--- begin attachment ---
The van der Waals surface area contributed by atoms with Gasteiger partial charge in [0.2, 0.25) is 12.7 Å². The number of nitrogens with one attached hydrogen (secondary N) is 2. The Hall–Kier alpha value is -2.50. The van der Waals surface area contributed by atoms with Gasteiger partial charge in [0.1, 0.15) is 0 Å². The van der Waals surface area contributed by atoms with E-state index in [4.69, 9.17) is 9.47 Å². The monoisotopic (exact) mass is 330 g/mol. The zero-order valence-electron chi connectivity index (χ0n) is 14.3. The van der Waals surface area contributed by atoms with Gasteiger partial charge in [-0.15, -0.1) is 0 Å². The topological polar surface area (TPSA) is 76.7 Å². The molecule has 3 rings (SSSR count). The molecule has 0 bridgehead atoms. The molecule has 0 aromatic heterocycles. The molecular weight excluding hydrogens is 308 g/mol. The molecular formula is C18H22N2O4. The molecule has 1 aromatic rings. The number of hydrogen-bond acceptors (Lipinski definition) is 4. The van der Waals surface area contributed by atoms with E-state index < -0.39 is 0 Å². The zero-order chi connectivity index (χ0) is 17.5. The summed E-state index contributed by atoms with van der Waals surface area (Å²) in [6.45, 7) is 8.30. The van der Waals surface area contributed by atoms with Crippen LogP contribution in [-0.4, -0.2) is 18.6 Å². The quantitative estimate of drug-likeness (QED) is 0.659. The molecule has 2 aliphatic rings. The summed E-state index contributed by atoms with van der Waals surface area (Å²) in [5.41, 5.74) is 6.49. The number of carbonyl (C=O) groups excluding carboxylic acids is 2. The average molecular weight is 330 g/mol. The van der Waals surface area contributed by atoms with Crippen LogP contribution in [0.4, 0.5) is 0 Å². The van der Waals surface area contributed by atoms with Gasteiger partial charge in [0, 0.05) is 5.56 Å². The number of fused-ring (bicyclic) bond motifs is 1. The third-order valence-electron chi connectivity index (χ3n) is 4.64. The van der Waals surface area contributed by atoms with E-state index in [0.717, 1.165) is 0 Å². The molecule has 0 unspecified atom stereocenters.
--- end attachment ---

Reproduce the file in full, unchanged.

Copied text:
The van der Waals surface area contributed by atoms with Gasteiger partial charge in [0.2, 0.25) is 12.7 Å². The number of nitrogens with one attached hydrogen (secondary N) is 2. The Hall–Kier alpha value is -2.50. The van der Waals surface area contributed by atoms with Gasteiger partial charge in [0.1, 0.15) is 0 Å². The van der Waals surface area contributed by atoms with E-state index in [4.69, 9.17) is 9.47 Å². The monoisotopic (exact) mass is 330 g/mol. The zero-order valence-electron chi connectivity index (χ0n) is 14.3. The van der Waals surface area contributed by atoms with Gasteiger partial charge in [-0.15, -0.1) is 0 Å². The topological polar surface area (TPSA) is 76.7 Å². The molecule has 3 rings (SSSR count). The molecule has 0 bridgehead atoms. The molecule has 0 aromatic heterocycles. The molecular weight excluding hydrogens is 308 g/mol. The molecular formula is C18H22N2O4. The molecule has 1 aromatic rings. The number of hydrogen-bond acceptors (Lipinski definition) is 4. The van der Waals surface area contributed by atoms with E-state index < -0.39 is 0 Å². The zero-order chi connectivity index (χ0) is 17.5. The summed E-state index contributed by atoms with van der Waals surface area (Å²) in [6.45, 7) is 8.30. The van der Waals surface area contributed by atoms with Crippen LogP contribution in [-0.4, -0.2) is 18.6 Å². The quantitative estimate of drug-likeness (QED) is 0.659. The molecule has 2 aliphatic rings. The summed E-state index contributed by atoms with van der Waals surface area (Å²) in [5.41, 5.74) is 6.49. The number of carbonyl (C=O) groups excluding carboxylic acids is 2. The average molecular weight is 330 g/mol. The van der Waals surface area contributed by atoms with Crippen LogP contribution in [0.4, 0.5) is 0 Å². The van der Waals surface area contributed by atoms with Gasteiger partial charge in [0, 0.05) is 5.56 Å². The number of fused-ring (bicyclic) bond motifs is 1. The third-order valence-electron chi connectivity index (χ3n) is 4.64. The van der Waals surface area contributed by atoms with E-state index in [0.717, 1.165) is 0 Å². The molecule has 0 unspecified atom stereocenters.